The right words come today in their right order
And every word spells freedom and release
Today the gospel crosses every border
All tongues are loosened by the Prince of Peace
Today the lost are found in His translation.
Whose mother-tongue is Love, in  every nation.

A Sonnet by Malcolm Guite

When the day of Pentecost arrived, they were all together in one place. And suddenly there came from heaven a sound like a mighty rushing wind, and it filled the entire house where they were sitting. And divided tongues as of fire appeared to them and rested on each one of them. And they were all filled with the Holy Spirit and began to speak in other tongues as the Spirit gave them utterance.
Now there were dwelling in Jerusalem Jews, devout men from every nation under heaven. And at this sound the multitude came together, and they were bewildered, because each one was hearing them speak in his own language. And they were amazed and astonished, saying, “Are not all these who are speaking Galileans? And how is it that we hear, each of us in his own native language? Parthians and Medes and Elamites and residents of Mesopotamia, Judea and Cappadocia, Pontus and Asia, Phrygia and Pamphylia, Egypt and the parts of Libya belonging to Cyrene, and visitors from Rome, both Jews and proselytes, Cretans and Arabians—we hear them telling in our own tongues the mighty works of God.” And all were amazed and perplexed, saying to one another, “What does this mean?” But others mocking said, “They are filled with new wine.”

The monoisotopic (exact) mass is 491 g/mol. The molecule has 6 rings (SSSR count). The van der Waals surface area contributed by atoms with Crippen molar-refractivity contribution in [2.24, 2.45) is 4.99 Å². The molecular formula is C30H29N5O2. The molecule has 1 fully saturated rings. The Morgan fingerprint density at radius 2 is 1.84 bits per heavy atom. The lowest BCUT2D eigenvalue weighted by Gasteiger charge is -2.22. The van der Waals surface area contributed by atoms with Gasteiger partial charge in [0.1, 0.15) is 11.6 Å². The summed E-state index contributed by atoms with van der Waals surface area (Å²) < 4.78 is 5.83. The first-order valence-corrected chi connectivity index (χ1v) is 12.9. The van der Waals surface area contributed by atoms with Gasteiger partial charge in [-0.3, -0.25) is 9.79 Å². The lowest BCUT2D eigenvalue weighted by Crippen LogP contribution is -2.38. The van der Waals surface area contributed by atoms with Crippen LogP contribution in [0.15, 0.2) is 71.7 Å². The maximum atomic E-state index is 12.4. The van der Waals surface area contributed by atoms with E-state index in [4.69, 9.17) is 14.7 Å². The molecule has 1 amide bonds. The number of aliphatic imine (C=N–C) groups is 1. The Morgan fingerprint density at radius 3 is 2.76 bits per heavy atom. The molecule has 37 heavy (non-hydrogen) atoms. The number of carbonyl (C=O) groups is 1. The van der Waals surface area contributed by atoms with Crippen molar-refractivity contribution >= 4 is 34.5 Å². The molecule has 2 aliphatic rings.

But Peter, standing with the eleven, lifted up his voice and addressed them: “Men of Judea and all who dwell in Jerusalem, let this be known to you, and give ear to my words. For these people are not drunk, as you suppose, since it is only the third hour of the day. But this is what was uttered through the prophet Joel:
“‘And in the last days it shall be, God declares,
that I will pour out my Spirit on all flesh,
and your sons and your daughters shall prophesy,
and your young men shall see visions,
and your old men shall dream dreams;
even on my male servants and female servants
in those days I will pour out my Spirit, and they shall prophesy.
And I will show wonders in the heavens above
and signs on the earth below,
blood, and fire, and vapor of smoke;
the sun shall be turned to darkness